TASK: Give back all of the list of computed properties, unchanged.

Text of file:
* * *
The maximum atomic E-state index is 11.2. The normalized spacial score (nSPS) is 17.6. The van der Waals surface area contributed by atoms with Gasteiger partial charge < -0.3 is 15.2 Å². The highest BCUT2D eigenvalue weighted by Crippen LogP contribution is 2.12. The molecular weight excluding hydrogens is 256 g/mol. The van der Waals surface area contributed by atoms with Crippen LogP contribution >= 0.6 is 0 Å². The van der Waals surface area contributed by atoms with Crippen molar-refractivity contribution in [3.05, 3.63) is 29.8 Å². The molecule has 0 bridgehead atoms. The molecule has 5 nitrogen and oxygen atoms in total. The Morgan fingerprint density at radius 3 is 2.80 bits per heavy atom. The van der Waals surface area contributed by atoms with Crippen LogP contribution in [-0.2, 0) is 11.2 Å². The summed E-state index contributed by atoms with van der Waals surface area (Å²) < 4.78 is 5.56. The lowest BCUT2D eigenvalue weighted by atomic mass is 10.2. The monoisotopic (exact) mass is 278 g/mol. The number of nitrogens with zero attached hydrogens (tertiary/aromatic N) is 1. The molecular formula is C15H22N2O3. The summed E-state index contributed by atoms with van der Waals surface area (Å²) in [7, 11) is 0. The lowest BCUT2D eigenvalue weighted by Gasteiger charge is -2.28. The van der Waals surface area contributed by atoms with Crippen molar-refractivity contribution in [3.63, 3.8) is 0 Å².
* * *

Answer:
The maximum atomic E-state index is 11.2. The normalized spacial score (nSPS) is 17.6. The van der Waals surface area contributed by atoms with Gasteiger partial charge < -0.3 is 15.2 Å². The highest BCUT2D eigenvalue weighted by Crippen LogP contribution is 2.12. The molecular weight excluding hydrogens is 256 g/mol. The van der Waals surface area contributed by atoms with Crippen LogP contribution >= 0.6 is 0 Å². The van der Waals surface area contributed by atoms with Crippen molar-refractivity contribution in [3.05, 3.63) is 29.8 Å². The molecule has 0 bridgehead atoms. The molecule has 5 nitrogen and oxygen atoms in total. The Morgan fingerprint density at radius 3 is 2.80 bits per heavy atom. The van der Waals surface area contributed by atoms with Crippen LogP contribution in [-0.2, 0) is 11.2 Å². The summed E-state index contributed by atoms with van der Waals surface area (Å²) < 4.78 is 5.56. The lowest BCUT2D eigenvalue weighted by atomic mass is 10.2. The monoisotopic (exact) mass is 278 g/mol. The number of nitrogens with zero attached hydrogens (tertiary/aromatic N) is 1. The molecular formula is C15H22N2O3. The summed E-state index contributed by atoms with van der Waals surface area (Å²) in [7, 11) is 0. The lowest BCUT2D eigenvalue weighted by Gasteiger charge is -2.28. The van der Waals surface area contributed by atoms with Crippen molar-refractivity contribution in [3.63, 3.8) is 0 Å².